My class should be fun, though. One of the kids at the high school won the state Poetry Out Loud competition, and I expect his friends will be giddy about it. I don't know this young man personally, of course (otherwise I wouldn't have been a judge), but he was impressive onstage, combining an old-fashioned sensibility (he chose to memorize poems by Du Bois, Byron, and Stephen Crane) with a compelling physicality. And he's an immigrant, which also makes me proud.

Tuesday, March 20, 2018

From my study window I can glimpse, through the bristle of roofs and fences, a freight train slowly rolling through the neighborhood. It is strange to live so close to the tracks. I wonder if we are on the right side or the wrong.

Yesterday evening, as the chicken and rice soup simmered, I lit a fire in the woodstove, sat myself on the couch with a cup of coffee, and instructed myself to write. And oddly enough that bossiness worked: my housework essay underwent a sudden burst of progress. While nowhere close to finished, it now seems to have a more purposeful arc, and I am slowly figuring out how to insert my narrative voice and an imagined third-person character in and among the historical details. But slowly remains the operative word. Writing this essay is like wading through molasses.

[FYI, the soup was magnificent. First, I made broth (a half-dozen unpeeled garlic cloves, half an onion, a carrot, a pinch of dried sage, and two dried hot peppers, boiled it up for an hour and then sieved and pressed out the solids); added diced potatoes, carrots, and chicken breast and simmered for half an hour; added a cup of leftover cooked basmati rice and a handful of spinach and heated through; added, off heat, a maceration of fresh basil leaves, diced fresh tomato, minced garlic, fruity olive oil, and grated parmesan. Served with a toasted baguette and a salad of sliced radishes, capers, pecans, and greens.]

Monday, March 19, 2018

This week I am back to busyness. With no snowstorms in sight, I'll be heading to Waterville for the Poetry Out Loud finals tomorrow, then teaching on Wednesday afternoon, then driving north for band practice on Wednesday night, then rushing home on Thursday for class prep, and then teaching again on Thursday night. I suppose this is how regular people live, but it seems like a lot of uproar to a homebody.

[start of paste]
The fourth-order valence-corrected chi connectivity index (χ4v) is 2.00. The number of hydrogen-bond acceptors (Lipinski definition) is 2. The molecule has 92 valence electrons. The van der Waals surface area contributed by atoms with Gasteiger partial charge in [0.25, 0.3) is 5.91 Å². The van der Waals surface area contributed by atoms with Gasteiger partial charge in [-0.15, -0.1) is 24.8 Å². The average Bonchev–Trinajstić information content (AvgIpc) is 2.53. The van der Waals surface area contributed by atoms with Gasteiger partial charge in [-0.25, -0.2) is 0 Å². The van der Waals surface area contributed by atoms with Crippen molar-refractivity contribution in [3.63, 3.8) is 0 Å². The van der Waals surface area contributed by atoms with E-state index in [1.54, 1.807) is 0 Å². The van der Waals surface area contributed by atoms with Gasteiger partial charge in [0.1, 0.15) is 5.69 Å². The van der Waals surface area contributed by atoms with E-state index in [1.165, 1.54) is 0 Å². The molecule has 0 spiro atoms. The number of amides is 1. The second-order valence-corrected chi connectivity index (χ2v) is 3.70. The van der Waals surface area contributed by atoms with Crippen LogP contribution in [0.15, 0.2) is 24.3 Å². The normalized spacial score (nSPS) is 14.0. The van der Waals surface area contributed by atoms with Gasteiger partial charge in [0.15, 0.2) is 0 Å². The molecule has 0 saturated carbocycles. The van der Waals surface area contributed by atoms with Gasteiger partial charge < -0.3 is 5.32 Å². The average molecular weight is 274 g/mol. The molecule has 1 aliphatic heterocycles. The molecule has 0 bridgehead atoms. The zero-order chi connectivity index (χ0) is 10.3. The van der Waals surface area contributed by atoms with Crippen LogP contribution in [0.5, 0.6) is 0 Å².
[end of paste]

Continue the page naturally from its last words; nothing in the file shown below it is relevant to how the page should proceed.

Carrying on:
Thus, today I will wash sheets and clean the oven. In the meantime, I will also think about mothers and sons. Last Friday, as I was talking to the men who showed up for the community writing session, I understood how ubiquitous that link can be. A young man from the American South; an older man from the Democratic Republic of Congo: both spoke yearningly of their mothers, as if there, in that connection, lay the soul of their loves and troubles. I, the mother of sons, could not help but worry and rejoice and worry. I do not know the future of my own tremulous link, only that it will continue to vibrate. Every day I miss the presence of their bodies in my empty rooms; their laughter, their huffy complaints, their outrage and their patience. And then the phone rings, and I answer, and even through the crackling ether, I feel our line trembling again.

Sunday, March 18, 2018

It's 10 degrees in Portland this morning, and the furnace is sighing and groaning in a January state of mind. Yet the sunlight speaks of spring. I am sitting here on the couch thinking of making more coffee and of eating breakfast, but mostly enjoying doing neither of those things. Yesterday we ran a few hardware-store errands, watched a little basketball, walked out after dark for dinner and beer. And now we have an unstructured Sunday ahead of us.

This sunlight is making me long for the garden, but there's no chance of that. Fortunately I have some store-bought daffodils for comfort, and the yellow looks lovely against the grey walls. Here, in the following sloppy photo, you can see the old stone jar and the top of my granddad's Victrola (don't worry; the stripe on the left is just sunshine), which was in the western Pennsylvania farmhouse he bought in 1969, when I was five years old: the place I have written of so often--where all the furnishings were redolent of 1910, and everything was faded and dusty and cheap and inconvenient and ugly, and fated to become more so over the years . . . and yet I loved it so much, even more than my Harmony land.

I think I will have to write about it again. I feel it looming over my housework essay, though I thought, with my Millbank piece, I might have managed to say what needed to be said about the place and its stuff.

Still, it comes back to me, year after year, decade after decade. The place is woven into my synapses and does not forsake me.

Saturday, March 17, 2018

I've spent the past two weekends on the road, so I am very pleased to be going nowhere today. But there will be no gardening. Though the sun is shining  brightly, the temperature has dropped precipitously, and I do hope my exposed tulip shoots will weather the cold snap. Mostly the yard is still covered with snow, but a large patch of south-facing front garden has reverted to bare ground, thanks to reflected house heat and a dryer vent, and it's given my bulbs a perhaps too-enthusiastic start. It's a good thing they're tough.